This is a pretty odd project, even given the recent spate of rock and funk tunes coming out of the jazz camp. (See also Jason Moran's "Planet Rock" and others.) For one thing, one Pavement cover from this crew would probably turn heads; an album's worth indicates an interest in the band's oeuvre that goes well beyond casual, and well beyond any marketing considerations. For another: Cyrus Chestnut listens to Pavement? Yay. It's hard to express why this makes me happy; it may simply come down to the notion that someone with an unerring ear for music---and generally music of a different sort---has settled on something that I like a lot, thereby allowing me to bask in some kind of good-taste-by-proxy glow. Or maybe it's that glorious mosaic thingy Dinkins was always invoking. Or maybe it's just some weird side project.

Then again, maybe it's not even that odd.

[Pavement news via hip priest S/FJ.]

Dreaming of the masters.

Bagatellen, discovered while trolling Carl "no striped shirt in my closet" Wilson's links page, is a fine free jazz-related blog and review site, featuring, among other things, contributions from Nate Dorward, who also maintains his own, infrequently updated web presence. Dorward recently posted a review of Anthony Braxton's Charlie Parker Project 1993. This is an especially generous piece of writing, if too generous in its explanations of where Braxton and bebop orthodoxy part ways, including counting bars and timing turn-arounds. It's hard to imagine this record getting a more thorough going-over, without resorting to eye-glazing arcana.

Anyway, since I recently picked up a used copy of Braxton's '80s homage to Monk (his first such project, per the Dorward review), I found it useful for framing this avant guardist's take on more traditional jazz material. Not for the uninitiated, I guess, but what in blogdom is?

Thursday, February 03, 2005

Jazz Britannia, Ken Burns-style.

The BBC is airing a three-part history of British jazz. This may seem like two parts too many, but the coverage appears wide, reserving feature space for adventurous types such as John Surman and Evan Parker. I guess it's easier to be inclusive given such a relatively small scene. Of course, God knows Burns would have found room for Louis Armstrong's touch-down in the UK. And it would've been hard, on the face of it, to avoid mentioning players named Buddy Featherstonehaugh and Ken "Snakehips" Johnson, simply to say the names aloud, which, apparently, no one does.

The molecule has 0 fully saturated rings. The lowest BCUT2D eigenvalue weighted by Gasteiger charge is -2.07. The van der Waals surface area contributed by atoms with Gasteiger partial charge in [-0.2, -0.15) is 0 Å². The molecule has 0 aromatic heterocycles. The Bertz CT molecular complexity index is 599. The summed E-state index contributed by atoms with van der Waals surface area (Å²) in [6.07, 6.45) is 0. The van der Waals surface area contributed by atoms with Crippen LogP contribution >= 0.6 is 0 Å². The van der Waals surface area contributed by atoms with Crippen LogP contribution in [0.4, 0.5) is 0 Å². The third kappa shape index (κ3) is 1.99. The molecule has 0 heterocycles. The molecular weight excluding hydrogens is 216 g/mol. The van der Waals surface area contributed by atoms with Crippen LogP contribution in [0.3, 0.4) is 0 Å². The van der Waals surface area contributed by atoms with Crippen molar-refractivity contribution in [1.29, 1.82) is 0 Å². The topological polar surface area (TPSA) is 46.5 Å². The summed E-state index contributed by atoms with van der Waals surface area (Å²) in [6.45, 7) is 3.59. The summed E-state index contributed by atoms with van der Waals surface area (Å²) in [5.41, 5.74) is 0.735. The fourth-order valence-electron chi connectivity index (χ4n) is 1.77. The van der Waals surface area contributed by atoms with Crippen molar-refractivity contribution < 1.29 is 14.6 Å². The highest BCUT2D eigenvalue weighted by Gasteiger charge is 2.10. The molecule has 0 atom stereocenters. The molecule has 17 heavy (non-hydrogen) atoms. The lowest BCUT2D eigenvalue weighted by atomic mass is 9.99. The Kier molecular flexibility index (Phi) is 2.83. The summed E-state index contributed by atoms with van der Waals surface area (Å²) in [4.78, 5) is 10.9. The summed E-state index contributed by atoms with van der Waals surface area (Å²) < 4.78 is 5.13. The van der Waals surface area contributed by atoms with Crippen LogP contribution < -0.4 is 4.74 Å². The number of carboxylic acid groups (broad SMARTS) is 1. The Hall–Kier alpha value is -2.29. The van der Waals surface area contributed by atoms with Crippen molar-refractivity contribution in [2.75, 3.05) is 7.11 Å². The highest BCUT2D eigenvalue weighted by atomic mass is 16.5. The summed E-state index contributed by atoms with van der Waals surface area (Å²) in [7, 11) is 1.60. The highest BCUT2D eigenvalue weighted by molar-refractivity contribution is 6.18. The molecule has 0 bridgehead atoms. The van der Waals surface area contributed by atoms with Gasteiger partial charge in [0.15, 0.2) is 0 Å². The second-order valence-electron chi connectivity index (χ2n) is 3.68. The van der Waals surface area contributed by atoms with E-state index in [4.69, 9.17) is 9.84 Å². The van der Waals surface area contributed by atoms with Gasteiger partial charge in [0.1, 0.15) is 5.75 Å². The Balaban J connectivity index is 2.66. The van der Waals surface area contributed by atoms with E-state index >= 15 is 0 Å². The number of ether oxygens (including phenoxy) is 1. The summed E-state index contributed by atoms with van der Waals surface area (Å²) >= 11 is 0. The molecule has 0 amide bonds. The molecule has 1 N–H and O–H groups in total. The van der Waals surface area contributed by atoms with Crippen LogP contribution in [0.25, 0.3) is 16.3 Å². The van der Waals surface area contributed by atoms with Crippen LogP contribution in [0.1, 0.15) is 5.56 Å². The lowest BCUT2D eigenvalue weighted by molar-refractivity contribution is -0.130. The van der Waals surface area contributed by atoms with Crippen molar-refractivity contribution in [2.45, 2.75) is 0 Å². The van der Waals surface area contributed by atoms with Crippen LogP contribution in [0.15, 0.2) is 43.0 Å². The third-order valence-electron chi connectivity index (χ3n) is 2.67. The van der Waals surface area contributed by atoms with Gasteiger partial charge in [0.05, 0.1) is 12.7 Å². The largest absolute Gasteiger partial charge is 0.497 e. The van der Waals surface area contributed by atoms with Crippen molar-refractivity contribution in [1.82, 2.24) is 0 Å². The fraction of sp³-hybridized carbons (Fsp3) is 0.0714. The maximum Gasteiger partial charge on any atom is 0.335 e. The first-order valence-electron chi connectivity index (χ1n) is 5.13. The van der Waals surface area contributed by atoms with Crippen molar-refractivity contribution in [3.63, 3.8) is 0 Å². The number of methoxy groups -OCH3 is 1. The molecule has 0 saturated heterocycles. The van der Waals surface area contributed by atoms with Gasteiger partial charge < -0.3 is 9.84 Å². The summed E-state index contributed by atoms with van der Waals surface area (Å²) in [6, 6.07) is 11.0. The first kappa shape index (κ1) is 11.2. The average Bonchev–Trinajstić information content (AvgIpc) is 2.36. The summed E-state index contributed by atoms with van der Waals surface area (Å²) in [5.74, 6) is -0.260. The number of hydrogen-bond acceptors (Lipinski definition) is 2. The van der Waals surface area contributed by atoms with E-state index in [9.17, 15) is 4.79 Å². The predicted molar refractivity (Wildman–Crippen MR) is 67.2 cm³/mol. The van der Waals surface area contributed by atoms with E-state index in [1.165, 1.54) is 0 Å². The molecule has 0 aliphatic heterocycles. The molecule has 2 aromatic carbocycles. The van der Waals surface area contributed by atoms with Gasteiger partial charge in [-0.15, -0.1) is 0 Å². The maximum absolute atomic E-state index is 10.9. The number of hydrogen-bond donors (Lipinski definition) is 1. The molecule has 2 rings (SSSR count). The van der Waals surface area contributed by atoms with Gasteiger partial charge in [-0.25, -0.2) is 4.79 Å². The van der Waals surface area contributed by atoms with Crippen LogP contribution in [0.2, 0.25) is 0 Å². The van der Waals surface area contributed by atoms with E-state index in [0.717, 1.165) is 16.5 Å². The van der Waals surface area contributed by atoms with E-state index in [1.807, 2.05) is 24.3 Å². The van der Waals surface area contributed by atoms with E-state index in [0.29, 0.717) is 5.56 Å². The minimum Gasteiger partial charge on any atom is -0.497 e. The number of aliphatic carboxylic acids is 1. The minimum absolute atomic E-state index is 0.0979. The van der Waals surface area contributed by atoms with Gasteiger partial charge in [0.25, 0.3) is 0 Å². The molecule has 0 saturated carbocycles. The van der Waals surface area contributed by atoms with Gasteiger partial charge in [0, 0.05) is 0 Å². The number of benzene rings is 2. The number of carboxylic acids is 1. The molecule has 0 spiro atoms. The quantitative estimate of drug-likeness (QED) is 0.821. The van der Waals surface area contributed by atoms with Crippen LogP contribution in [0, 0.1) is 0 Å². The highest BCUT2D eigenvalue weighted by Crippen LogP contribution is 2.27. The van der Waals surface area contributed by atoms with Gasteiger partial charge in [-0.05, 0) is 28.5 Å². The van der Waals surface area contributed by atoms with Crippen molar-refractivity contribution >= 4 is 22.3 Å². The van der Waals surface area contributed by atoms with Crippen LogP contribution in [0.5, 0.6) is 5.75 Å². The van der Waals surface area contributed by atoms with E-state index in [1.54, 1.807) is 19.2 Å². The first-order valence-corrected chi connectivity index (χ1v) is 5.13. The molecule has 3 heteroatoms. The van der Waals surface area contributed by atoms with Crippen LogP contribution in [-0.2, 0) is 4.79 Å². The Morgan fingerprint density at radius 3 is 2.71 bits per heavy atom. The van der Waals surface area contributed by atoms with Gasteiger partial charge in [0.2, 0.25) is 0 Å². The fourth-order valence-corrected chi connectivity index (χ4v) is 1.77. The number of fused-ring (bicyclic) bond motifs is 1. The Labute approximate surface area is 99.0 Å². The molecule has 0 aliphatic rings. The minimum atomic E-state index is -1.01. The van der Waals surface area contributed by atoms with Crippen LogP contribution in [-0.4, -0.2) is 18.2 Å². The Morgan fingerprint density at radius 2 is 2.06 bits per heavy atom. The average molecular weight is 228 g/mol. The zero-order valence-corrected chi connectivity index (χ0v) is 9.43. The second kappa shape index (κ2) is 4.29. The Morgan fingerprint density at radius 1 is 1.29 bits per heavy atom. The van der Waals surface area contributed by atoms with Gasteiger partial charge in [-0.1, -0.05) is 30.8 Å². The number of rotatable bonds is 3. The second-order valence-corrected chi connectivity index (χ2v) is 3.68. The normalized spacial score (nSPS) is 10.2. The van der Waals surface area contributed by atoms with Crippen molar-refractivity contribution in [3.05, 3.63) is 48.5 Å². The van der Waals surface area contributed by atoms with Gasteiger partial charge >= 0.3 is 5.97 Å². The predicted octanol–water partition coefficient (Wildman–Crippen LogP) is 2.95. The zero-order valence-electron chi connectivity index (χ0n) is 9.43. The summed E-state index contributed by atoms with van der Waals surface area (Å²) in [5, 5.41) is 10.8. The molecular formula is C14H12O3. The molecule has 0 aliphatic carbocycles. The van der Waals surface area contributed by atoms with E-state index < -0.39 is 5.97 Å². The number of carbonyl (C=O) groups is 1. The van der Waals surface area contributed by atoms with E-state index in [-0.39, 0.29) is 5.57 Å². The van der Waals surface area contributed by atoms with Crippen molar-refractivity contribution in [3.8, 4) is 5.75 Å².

The Guardian has this to say about the series. The most interesting bit from the article:

In its repeated insistence that British jazz avoided being wiped from the face of the earth only through the discovery of its own distinctive sound, which it dates to the release of [Stan] Tracey's Dylan Thomas suite, this valuable series puts an unnecessary strain on its credibility.

Apart from occasional pastoral or folk-based works by the likes of John Surman, Danny Thompson's Whatever and Ken Hyder's Talisker, the very best of British jazz seldom shows any sign of overt "Britishness", or of any other distinctive sound or attitude. What has happened instead is that British jazz musicians of all kinds have gradually grown in self-confidence, losing the inferiority complex that had its roots in a deference towards the American masters, taking their place in a music characterised by its infinite inclusiveness and its embrace of musicians of true originality.

The boldface is mine. Sounds like someone's protesting too much: the very best British jazz has no distinctive sound or attitude? How could it not? One would think that shedding deference to the American sound would invariably, and favo(u)rably, result is something more natively British. I'm not saying that in a blindfold test one could hear the musical equivalent of a British accent coming through the speakers, but that there is some audible character unique to the music created in Britain, whatever the circumstances.

I like this argument less and less the more I read it over; it feels like I'm making the case for some kind of essentialist national musical character. But discarding geography's influence on music-making (or art-making) remains a mistake. Would Ornette Coleman sound the same if he had come up in Boston? In Toronto? In Moscow?

Wednesday, February 02, 2005

Parkeralia for sale.

Recently found on eBay:

This is one of about 800 pieces of vinyl from the LP collection of saxophonist Evan Parker, all to be auctioned over the next year by this seller and seller "soulful-i". Roughly one half of the collection comprises modern Jazz LPs (including large collections of Coltrane and Dolphy originals) brought back by Parker on his early Sixties trips to the US; those will be listed by soulful-i. Parker also acquired hundreds of avant-garde and improvised music LPs directly from fellow musicians and contemporaries; these will be auctioned here. Nearly all are new or play as new. Please continue to watch for these auctions.

The seller in question is donaldbyrd, who as of this writing has nothing for sale.
[via Bagatellen]